I had a conversation with a far-flung friend recently where we lamented being twenty-somethings. A compelling conversation, I know, but just walk with me here for a minute. After the "I hate my boring job" gripes and the "there's not enough time to make art" train of thought, we came back around to a happy place. "Just sleep less," he said. "You have a voice that needs to be heard." I can't begin to explain how much I need our talk to end that way.
In the past few weeks, my writing here has been overwhelmingly negative. I won't apologize for that so much as offer a bit of background. When I go a long time without a serious outpouring of internal monologue, things can get a bit overwrought. But, in service of being truthful, my life is fantastic right now. My job may be a bit mind-numbing, but it gives me eight hours of auto-pilot where I can be chasing down ideas for the next poem, essay, or painting, so that when i get home after work, I am primed and ready to produce. I have a cozy apartment where there is more than enough space for all of my projects. I have a partner in crime whom I can bounce drafts off of at all hours. My best friend lives a ten minute bus ride away. I paint and write every evening until I fall into bed. It is glorious to be so tired from so many good things.
I'm pretty sure the reason that I worked shitty customer service jobs for so long is the toll it would take on my body. Even if I hated the workplace I was in, it was easy to feel like I'd actually accomplished something at the end of a shift because I could feel the strain in my body. I would be sore from standing at a register, taking Christmas ornaments for eight hours. My feet would ache due to the fact that I'd been running entrees non-stop through dinner service. There were measurable, physical responses to how I'd spent my time in a given day. While the exhaustion was intellectually satisfying, it was also defeating my ability to create. How can a person come home from working a job that requires you to be on your feet and on the move, only to expend more physical and mental energy on what actually matters? When I worked this more physically demanding jobs, I was terrible at staying awake an hour past arriving home for the night, and an hour is not nearly enough time to make real progress on a creative progress.
Trading my standing shifts for a cubicle and endlessly ringing phone has been a rocky transition. I get restless staring at computer screen for eight straight hours. But there are serious benefits to work that does not drain finite energy reserves. I do not have to be creative at work. I have to be personable and repetitive. My time on the phone is essentially scripted. I write emails on auto-pilot. I know what is expected of me, and I accomplish my daily to-do lists. It is a very simple existence. Initially, this black and white environment had me thrashing around like a shark in the shallow. I felt like I couldn't breathe. Did they really think I was enjoying my work? But art crept in around the edges of the day. Writing on my luxurious hour-long lunches (having designated break time is still something I am giddy about); reading submissions for Side B in between answering email inqueries; writing to far-flung friends when the phones are silent. I found so many small moments in my day where it was not only okay to do what I wanted to, but encouraged, that I still consistently feel like I'm getting away with something when I get up to take a stroll around the office.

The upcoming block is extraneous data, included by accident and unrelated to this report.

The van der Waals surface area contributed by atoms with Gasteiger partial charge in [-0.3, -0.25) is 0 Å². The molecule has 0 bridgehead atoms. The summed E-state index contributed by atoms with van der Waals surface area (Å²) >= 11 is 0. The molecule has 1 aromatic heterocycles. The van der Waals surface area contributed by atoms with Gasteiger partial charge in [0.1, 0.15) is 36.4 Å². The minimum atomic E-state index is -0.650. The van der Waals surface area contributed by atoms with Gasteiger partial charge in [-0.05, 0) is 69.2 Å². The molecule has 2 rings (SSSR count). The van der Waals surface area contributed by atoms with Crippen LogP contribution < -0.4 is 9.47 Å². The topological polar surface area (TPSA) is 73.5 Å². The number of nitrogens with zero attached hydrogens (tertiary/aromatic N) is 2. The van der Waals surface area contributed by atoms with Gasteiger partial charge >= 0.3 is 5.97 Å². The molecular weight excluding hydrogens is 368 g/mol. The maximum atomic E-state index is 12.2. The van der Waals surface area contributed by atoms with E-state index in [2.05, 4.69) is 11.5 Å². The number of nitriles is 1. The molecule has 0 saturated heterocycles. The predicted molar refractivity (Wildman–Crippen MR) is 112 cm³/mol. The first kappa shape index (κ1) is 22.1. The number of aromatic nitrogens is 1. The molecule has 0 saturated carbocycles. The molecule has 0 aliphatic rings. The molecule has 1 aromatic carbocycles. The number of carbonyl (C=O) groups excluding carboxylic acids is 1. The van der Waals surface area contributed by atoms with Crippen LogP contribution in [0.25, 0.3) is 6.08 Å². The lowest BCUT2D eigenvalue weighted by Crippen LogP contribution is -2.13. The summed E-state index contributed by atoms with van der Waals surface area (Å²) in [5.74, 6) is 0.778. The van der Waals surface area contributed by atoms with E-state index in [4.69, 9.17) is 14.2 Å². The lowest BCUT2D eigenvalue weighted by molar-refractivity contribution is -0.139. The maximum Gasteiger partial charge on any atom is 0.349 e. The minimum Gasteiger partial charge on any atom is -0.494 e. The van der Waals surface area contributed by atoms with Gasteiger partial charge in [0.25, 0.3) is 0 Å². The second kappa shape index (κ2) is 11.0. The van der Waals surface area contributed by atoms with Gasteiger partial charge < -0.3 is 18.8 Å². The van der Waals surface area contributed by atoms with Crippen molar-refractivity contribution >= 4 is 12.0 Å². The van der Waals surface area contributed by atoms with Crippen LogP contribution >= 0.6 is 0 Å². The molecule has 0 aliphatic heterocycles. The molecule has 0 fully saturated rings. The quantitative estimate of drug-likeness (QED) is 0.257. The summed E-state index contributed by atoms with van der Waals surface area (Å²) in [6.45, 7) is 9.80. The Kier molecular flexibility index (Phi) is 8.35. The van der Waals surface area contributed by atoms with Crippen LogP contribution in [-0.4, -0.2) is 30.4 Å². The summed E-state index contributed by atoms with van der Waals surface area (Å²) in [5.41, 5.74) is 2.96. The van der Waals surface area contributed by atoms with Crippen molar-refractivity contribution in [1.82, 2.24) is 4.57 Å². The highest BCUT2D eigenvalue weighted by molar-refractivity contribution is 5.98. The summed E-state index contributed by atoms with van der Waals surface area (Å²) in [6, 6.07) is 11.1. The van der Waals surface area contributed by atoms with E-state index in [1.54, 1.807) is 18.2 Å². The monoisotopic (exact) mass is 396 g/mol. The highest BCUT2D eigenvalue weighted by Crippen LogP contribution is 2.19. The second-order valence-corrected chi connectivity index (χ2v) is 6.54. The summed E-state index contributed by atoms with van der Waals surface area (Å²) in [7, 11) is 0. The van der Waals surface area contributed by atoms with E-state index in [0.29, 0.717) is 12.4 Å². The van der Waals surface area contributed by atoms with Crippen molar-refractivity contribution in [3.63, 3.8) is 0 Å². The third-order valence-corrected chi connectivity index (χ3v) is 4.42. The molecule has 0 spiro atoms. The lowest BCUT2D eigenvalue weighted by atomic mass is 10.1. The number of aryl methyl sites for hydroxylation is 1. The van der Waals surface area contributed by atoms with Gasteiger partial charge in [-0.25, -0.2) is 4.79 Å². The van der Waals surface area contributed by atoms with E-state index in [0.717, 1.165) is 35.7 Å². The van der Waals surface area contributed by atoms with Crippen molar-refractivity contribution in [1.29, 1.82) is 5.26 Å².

Since changing workplaces (and moving to Somerville in general), I've had a lot more brain space to accomplish all the things I've planned out for years and never been able to find the structure in my day to facilitate. I have a routine, and it is glorious. I sleep less, and it doesn't affect my job performance; in fact, being tired enforces my auto-pilot at work. The less I think about what is going on, the easier it is to lose myself in the repetition of my job, and then before I know it, it's five o'clock and I'm on my way back up the hill to my apartment. I've put together a manuscript, painted a series to show publicly next month, built a soon-to-launch personal website, started writing non-fiction again. Even though I spend more hours per day at my job, I feel like I have more time to do what I want.
There's an episode of Wilfred where (SPOILER ALERT) everyone's favorite Australian man in a dog suit loses his sense of smell, thus losing his sense of purpose. At my minimum wage jobs, I had lost my sense of smell. (I've not been unemployed since I was 14.) I worked so much, and so consistently, alongside my actual life, that it became easiest to hide behind my exhaustion in lieu of making the strides towards things I actually wanted to achieve. Sure, I finished college a semester early while working full time, but I also didn't try nearly as hard as I could have. I may have muddled through last years tumultuous time in Providence, but I was angry and lonely all the time; I did very little writing and almost no painting, even though I had more free time than I knew what to do with. I panicked when I started my current job because it was so unlike anything I've ever done for work before, but it really has been the best thing for me. My nose is back. I can sniff out opportunities to push myself a little further along like a motherfucker; I am surefooted, burning the midnight oil, experiencing more excitement and success than I knew I was allowed to. The tedium is glorious for all the hours it affords me to do exactly what it is I love, and do it full force.